MadSci Network: Physics

Re: What happens to a magnet when it is frozen?

Date: Tue Mar 6 01:45:02 2001
Posted By: Vernon Nemitz, , NONE, NONE
Area of science: Physics
ID: 983406437.Ph

Greetings, Em:

As you probably know, if you saw a magnet in two, each piece is
still a magnet.  If you could grind it into powder (carefully, so
as not to overheat it), each speck of magnet-dust will still be a
magnet.  The fundamental source of magnetism in solid substances
is an unbalanced pair of electrons in orbit about some atom or
molecule.  When such atoms or molecules are piled together, there
is a tendency for their magnetic fields to cause the particles to
pair up in such a way that the 'north' end of each is as near as
possible to the 'south' end of the other.  Thus a pile of magnet-
powder is not likely to exhibit very much overall magnetism;
attractions and repulsions basically cancel each other out.

In a way, that situation is not much different from a magnet that
HAS been heated.  Heat is always associated with random motion of
molecules -- and random motion results in random orientations of
the particles being heated.  It should be obvious that in a pile
of randomly oriented magnet-particles, there are equal numbers
in pointing all directions, and again there is no overall
magnetism.  Any magnet at room temperature can be heated until
it beomes a non-magnet, due to the increased random motion of
its molecules.  For each magnetic substance, there is a
particular temperature at which its magnetic ability suddenly
drops to zero.  That temperature is known as the "Curie Point"
for the substance (named after the physicist who first studied
the effect).

To manufacture a magnet, it is necessary to force some overall
orientation upon the individual particles in a magnetic substance.
An external force of some sort is always necessary.  Planet Earth
is conveniently equipped with electric currents flowing in its
iron core (their cause has been debated for many decades), and the
whole world is a giant magnet as a result.  With respect to any
flow of molten rock, the Earth's magnetic field is an "external
force" that permeates it, and encourages magnetic molecules in
the molten rock to become aligned.  Naturally occuring magnets
are known as "lodestones".  They are relatively feeble, compared
to the magnets that we can manufacture today (using very powerful
electromagnetic fields), but lodestones were quite strong enough
to mystify people for thousands of years.

In some materials, simply striking it sharply can cause some of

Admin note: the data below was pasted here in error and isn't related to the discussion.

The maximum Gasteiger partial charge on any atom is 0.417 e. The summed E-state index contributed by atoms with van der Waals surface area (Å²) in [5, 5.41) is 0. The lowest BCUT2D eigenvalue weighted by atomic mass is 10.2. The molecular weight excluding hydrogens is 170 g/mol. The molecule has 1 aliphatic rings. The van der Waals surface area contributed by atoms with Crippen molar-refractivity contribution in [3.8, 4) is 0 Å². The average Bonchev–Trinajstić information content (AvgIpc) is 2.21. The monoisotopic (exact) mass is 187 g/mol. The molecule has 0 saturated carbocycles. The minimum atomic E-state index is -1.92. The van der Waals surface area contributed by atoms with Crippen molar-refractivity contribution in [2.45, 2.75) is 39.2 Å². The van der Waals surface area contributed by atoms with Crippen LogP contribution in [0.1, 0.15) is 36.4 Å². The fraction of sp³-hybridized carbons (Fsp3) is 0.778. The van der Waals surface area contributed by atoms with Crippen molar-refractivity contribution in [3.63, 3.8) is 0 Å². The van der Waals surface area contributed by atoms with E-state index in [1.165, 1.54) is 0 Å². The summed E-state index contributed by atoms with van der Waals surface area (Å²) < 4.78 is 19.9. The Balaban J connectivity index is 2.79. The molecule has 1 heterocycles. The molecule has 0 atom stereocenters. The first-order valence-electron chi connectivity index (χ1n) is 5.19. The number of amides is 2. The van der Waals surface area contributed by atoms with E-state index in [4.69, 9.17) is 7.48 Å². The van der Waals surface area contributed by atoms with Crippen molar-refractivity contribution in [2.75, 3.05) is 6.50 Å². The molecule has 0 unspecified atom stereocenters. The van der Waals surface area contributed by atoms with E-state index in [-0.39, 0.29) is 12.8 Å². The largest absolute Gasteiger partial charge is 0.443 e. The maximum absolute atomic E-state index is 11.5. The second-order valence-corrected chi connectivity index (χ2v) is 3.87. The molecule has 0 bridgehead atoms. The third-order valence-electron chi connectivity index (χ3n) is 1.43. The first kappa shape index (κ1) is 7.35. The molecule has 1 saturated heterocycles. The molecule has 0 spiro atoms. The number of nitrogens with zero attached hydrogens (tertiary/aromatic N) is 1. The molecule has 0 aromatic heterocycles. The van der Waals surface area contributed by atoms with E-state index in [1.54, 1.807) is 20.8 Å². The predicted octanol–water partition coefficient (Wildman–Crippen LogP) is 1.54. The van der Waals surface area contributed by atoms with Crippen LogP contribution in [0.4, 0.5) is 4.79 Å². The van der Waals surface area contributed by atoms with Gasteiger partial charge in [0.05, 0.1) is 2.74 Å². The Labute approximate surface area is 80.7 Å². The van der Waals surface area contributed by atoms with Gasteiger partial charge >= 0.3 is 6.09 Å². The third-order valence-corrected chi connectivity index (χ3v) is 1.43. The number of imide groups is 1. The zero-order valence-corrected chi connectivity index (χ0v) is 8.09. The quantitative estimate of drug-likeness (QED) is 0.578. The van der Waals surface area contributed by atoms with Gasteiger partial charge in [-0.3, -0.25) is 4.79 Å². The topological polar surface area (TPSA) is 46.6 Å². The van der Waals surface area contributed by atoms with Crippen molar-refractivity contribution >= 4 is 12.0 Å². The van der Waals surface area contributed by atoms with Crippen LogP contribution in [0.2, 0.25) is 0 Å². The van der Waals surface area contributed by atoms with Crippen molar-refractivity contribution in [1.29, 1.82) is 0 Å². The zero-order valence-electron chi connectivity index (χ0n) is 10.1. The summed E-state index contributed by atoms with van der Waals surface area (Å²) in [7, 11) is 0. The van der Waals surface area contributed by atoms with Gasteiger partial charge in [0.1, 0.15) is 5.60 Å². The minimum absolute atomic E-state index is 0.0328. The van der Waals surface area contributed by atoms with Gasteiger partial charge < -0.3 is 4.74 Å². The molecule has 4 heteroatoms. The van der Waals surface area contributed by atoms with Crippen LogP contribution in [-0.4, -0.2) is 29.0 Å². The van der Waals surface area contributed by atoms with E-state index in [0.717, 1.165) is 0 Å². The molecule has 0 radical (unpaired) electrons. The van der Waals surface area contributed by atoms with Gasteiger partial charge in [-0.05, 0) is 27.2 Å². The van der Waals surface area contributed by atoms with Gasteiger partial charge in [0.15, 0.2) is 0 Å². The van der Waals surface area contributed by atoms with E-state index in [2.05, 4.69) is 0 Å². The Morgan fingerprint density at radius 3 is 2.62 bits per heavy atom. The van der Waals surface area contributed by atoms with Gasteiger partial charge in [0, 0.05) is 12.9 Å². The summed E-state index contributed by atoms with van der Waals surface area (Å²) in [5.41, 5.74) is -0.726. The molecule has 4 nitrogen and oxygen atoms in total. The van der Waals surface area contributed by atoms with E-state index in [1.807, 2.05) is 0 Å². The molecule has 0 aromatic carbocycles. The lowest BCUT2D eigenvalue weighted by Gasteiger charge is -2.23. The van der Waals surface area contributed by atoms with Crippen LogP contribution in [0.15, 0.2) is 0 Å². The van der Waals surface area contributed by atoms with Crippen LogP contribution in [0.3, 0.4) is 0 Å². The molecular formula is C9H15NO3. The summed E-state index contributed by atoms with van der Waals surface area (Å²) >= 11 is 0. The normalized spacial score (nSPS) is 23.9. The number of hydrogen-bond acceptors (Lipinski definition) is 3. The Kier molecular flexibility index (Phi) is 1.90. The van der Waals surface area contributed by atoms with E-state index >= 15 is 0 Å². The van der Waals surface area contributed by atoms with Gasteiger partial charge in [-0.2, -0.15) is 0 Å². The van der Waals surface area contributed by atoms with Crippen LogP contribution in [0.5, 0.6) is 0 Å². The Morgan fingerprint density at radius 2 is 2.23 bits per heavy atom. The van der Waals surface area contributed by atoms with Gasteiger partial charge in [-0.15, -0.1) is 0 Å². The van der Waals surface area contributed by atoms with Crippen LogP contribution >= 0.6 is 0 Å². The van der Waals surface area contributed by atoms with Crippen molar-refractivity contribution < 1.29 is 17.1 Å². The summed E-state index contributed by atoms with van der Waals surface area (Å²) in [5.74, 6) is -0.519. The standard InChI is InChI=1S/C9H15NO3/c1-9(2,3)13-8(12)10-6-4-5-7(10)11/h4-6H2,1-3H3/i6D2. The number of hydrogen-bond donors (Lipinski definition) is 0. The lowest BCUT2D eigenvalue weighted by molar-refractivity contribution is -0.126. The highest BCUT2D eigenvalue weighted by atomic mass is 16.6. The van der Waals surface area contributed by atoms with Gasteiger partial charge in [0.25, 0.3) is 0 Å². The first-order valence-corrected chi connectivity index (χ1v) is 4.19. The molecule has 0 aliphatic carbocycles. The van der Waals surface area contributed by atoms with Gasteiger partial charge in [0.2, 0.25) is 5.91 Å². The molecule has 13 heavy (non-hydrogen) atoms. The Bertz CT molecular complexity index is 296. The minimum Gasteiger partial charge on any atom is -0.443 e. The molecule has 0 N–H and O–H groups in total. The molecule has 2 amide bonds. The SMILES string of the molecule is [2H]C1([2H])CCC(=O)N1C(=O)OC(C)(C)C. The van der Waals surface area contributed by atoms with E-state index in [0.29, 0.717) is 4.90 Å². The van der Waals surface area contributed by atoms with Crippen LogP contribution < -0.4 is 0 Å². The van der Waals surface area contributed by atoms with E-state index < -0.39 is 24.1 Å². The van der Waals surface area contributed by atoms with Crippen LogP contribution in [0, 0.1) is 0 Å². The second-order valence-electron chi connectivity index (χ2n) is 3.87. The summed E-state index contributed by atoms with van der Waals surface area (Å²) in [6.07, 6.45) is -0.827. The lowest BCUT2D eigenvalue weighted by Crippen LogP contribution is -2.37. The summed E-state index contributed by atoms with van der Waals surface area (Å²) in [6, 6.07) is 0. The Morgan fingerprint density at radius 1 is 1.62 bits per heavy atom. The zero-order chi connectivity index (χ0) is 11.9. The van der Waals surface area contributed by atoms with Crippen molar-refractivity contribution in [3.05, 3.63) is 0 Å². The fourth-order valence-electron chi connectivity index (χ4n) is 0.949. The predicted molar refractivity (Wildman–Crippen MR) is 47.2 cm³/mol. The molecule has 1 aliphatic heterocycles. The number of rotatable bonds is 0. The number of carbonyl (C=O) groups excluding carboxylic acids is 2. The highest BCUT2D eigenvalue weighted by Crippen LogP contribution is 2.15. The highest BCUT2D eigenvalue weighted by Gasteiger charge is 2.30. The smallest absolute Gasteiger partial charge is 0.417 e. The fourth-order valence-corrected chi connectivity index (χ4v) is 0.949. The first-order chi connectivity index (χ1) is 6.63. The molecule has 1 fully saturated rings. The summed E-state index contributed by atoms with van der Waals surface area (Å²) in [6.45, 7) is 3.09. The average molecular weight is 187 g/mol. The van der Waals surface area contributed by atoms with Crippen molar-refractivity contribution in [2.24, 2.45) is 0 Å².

their magnetic molecules to become aligned!  Those unbalanced
pairs of electrons are somehow literally associated with a kind
of off-center heaviness.  A mechanical shock can cause the
molecules to become jostled, and since this is a DIRECTIONAL
mechanical shock, there is a tendency for all the 'heavy' sides
of the particles to become a little more aligned in a particular
direction.  That tiny change from randomness is enough to yield
a noticeable magnetic field.  Several shocks, in the same
direction of course, can enhance that resultant field -- and as
you might expect, shocks in other directions can diminish it.

And now, on to the effects of cooling.  In this situation you
must first realize that your magnet is NOT a perfectly-aligned
collection of particles.  There is, at the very least, plain
old room temperature working to jostle molecules.  Since you do
have a solid substance, the molecules don't jostle very much,
but it is always enough to make the magnet less perfect than
it otherwise might be.  (There are some magnetic materials that
have a Curie Point BELOW room temperature!  So we never notice
their magnetism, until after they are cooled.)

Within your cooling magnet, the molecules begin to jostle a
little less vigorously.  Now think about the fact that the
magnet is permeated quite thoroughly by its own magnetic field.
Its own field helps the lesser-jostling molecules to come into
greater magnetic alignment!  And, as has been pointed out, the
more the particles are aligned, the stronger the magnet.  That
fact should qualify as the Answer to your Question....

Current Queue | Current Queue for Physics | Physics archives

Try the links in the MadSci Library for more information on Physics.

MadSci Home | Information | Search | Random Knowledge Generator | MadSci Archives | Mad Library | MAD Labs | MAD FAQs | Ask a ? | Join Us! | Help Support MadSci

MadSci Network,
© 1995-2001. All rights reserved.